Endre Bálint (1914 – 1986 in Budapest) was a Hungarian painter and graphic artist.
He studied poster designing at the School of Applied Arts from 1930 to 1934, then attended the private school of János Vaszary and Vilmos Aba Novák. From 1936 he spent several summers in Szentendre, in the company of his friend Lajos Vajda and artistic peers.
In 1945 he founded the artistic group European School and he painted recollections of World War II in its aftermath with powerful gestures. In 1947 he witnessed as a participant the second surrealistic world expo in Paris. Affected positively by this event, his paintings of the end of the 40s and the beginning of the 50s became populated with mythological creatures: elves, kobolds and anthropomorphic organic creatures. Towards the middle of the 1950s he produced drawings that eventually took him to setting his imagination free - with depictions of a horse-headed mouse, wheel-forms, fragments of Swabian and Arabic female figures.
After periods of staying temporarily in Paris, he lived there on a permanent basis from 1957 to 1961. In 1958 Édition Labergerie published the Jerusalem Bible with more than a thousand of Bálint's illustrations, and this aided him in developing his typical late artistic style.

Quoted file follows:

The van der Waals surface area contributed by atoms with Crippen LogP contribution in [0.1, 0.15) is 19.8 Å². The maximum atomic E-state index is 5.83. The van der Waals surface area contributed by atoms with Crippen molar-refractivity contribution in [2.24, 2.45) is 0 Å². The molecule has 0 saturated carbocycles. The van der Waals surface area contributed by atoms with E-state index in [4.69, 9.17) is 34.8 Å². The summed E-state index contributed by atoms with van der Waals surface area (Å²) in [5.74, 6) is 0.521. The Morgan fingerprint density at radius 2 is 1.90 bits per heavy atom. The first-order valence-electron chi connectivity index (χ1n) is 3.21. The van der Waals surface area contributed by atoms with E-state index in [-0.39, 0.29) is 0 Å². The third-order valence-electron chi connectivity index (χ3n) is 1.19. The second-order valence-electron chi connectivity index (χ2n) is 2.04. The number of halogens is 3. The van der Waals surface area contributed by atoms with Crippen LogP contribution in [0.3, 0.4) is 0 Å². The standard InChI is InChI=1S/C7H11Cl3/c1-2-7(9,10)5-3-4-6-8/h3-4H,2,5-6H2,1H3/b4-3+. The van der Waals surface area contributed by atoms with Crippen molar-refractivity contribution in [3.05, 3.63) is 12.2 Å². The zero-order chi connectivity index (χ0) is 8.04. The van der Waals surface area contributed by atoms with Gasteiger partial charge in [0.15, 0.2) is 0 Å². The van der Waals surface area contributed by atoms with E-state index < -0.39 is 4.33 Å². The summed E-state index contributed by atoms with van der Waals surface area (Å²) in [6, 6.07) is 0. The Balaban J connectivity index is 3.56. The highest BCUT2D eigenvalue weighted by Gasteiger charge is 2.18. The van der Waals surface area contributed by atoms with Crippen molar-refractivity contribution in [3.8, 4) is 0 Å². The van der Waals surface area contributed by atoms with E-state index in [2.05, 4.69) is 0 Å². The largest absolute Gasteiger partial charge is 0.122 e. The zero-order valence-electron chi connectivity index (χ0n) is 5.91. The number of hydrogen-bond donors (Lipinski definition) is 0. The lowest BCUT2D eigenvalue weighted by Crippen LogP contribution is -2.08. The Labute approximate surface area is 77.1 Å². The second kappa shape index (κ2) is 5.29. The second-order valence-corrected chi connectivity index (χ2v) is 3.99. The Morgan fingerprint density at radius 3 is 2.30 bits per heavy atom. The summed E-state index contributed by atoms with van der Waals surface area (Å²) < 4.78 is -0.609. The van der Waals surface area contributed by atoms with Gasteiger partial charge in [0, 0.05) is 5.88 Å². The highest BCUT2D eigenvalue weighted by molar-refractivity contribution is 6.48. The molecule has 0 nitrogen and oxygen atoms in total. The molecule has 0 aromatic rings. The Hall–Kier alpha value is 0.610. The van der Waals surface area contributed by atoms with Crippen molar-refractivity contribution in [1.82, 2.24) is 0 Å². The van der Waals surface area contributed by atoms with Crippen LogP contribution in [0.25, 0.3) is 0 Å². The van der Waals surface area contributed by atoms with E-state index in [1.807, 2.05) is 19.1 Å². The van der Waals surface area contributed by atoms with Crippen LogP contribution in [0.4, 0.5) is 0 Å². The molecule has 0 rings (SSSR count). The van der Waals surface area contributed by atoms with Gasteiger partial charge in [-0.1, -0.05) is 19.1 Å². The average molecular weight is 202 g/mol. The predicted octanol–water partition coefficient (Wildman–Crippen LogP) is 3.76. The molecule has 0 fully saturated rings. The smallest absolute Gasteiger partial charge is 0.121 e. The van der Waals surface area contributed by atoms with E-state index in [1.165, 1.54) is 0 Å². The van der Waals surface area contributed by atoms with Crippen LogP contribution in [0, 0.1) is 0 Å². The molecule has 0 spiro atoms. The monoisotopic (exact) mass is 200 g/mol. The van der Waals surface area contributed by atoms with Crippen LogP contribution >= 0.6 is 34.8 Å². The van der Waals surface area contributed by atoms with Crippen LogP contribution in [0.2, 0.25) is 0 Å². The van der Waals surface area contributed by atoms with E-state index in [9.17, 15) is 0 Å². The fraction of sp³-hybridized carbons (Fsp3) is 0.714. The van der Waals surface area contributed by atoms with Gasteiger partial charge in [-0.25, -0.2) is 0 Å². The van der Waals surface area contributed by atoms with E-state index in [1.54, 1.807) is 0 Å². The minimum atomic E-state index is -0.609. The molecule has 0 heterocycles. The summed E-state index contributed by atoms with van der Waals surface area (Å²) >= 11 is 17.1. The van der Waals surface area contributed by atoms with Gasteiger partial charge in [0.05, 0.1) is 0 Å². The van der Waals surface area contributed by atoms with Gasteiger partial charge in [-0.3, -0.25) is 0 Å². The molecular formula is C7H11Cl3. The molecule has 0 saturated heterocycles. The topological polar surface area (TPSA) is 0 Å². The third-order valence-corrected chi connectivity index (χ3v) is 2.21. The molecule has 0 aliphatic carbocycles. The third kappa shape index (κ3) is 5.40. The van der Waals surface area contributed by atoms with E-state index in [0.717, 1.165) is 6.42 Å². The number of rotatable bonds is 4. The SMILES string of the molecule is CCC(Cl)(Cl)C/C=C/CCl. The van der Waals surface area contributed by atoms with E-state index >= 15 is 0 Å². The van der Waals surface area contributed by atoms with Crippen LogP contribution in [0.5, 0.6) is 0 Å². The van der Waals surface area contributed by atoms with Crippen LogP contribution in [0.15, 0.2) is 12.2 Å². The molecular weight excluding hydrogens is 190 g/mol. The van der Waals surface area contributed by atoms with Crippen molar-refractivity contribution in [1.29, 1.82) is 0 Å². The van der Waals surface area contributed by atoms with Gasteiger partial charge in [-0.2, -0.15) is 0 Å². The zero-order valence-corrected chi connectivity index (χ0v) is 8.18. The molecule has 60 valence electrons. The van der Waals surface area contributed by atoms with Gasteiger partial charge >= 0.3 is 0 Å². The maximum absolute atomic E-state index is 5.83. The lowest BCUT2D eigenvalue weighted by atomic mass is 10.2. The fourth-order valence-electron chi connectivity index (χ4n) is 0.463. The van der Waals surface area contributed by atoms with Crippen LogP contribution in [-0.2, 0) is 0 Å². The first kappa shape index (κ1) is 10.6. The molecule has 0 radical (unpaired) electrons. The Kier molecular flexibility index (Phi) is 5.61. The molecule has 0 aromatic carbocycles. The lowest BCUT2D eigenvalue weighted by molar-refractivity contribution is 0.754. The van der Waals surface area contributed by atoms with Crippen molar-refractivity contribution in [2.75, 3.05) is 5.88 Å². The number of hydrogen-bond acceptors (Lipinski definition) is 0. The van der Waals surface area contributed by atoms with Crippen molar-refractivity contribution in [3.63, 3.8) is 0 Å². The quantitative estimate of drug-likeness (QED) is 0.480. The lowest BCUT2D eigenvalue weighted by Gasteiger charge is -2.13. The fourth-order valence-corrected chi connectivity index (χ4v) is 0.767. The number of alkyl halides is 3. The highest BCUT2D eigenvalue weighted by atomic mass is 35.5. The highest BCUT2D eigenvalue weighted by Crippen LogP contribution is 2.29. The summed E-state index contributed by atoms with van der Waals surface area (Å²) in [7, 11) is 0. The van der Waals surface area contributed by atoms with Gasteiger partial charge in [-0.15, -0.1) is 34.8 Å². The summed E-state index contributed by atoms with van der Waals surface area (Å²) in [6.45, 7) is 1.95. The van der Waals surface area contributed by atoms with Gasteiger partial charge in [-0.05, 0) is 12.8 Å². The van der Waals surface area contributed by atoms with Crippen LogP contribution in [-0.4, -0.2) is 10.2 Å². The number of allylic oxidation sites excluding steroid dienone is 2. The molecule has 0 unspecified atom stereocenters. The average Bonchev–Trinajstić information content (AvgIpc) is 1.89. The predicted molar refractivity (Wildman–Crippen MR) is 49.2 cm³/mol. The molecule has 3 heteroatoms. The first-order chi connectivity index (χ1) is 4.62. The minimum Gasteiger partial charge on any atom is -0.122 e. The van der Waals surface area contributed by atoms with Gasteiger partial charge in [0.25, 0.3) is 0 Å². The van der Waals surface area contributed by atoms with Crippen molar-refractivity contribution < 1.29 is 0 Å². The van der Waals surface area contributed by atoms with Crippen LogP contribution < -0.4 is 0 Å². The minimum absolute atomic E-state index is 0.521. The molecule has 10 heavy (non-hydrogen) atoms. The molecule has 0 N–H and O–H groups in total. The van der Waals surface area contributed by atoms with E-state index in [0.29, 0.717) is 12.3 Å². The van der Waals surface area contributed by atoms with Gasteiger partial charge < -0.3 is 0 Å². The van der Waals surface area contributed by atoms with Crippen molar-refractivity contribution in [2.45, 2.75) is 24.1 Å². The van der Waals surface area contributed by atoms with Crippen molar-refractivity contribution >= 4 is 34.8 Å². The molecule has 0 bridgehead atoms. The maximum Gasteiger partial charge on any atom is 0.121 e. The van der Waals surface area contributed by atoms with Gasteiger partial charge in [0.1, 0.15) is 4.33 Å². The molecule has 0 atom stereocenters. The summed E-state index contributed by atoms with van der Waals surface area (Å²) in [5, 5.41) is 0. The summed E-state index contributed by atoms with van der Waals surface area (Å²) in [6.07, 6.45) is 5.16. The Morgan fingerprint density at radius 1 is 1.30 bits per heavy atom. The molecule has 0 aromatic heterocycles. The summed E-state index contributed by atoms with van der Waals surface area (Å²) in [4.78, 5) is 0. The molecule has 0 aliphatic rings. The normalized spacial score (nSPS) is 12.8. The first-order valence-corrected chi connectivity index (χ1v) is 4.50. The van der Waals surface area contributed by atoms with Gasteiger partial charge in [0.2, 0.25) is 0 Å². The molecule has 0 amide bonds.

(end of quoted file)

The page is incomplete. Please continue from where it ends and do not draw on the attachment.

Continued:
From 1959 onward he painted one after the other his most valued paintings, including the Miraculous Fishing, the Dream in the Public Park and I Walked Here Sometime I-II all in 1960 illustrating a form of late surrealism. He incorporated memories of his childhood with internal landscapes from his dreams often producing frightening figures and shapes.
By the end of the 60s and the beginning of the 70s the epic nature of this painting had been replaced by the depiction of motifs of symbolic value growing increasingly macabre and grotesque.
Besides his artwork, Balint also had numerous writings and memoirs published in a number of volumes documenting his life in the 1970s and early 1980s. He died in Budapest in 1986.
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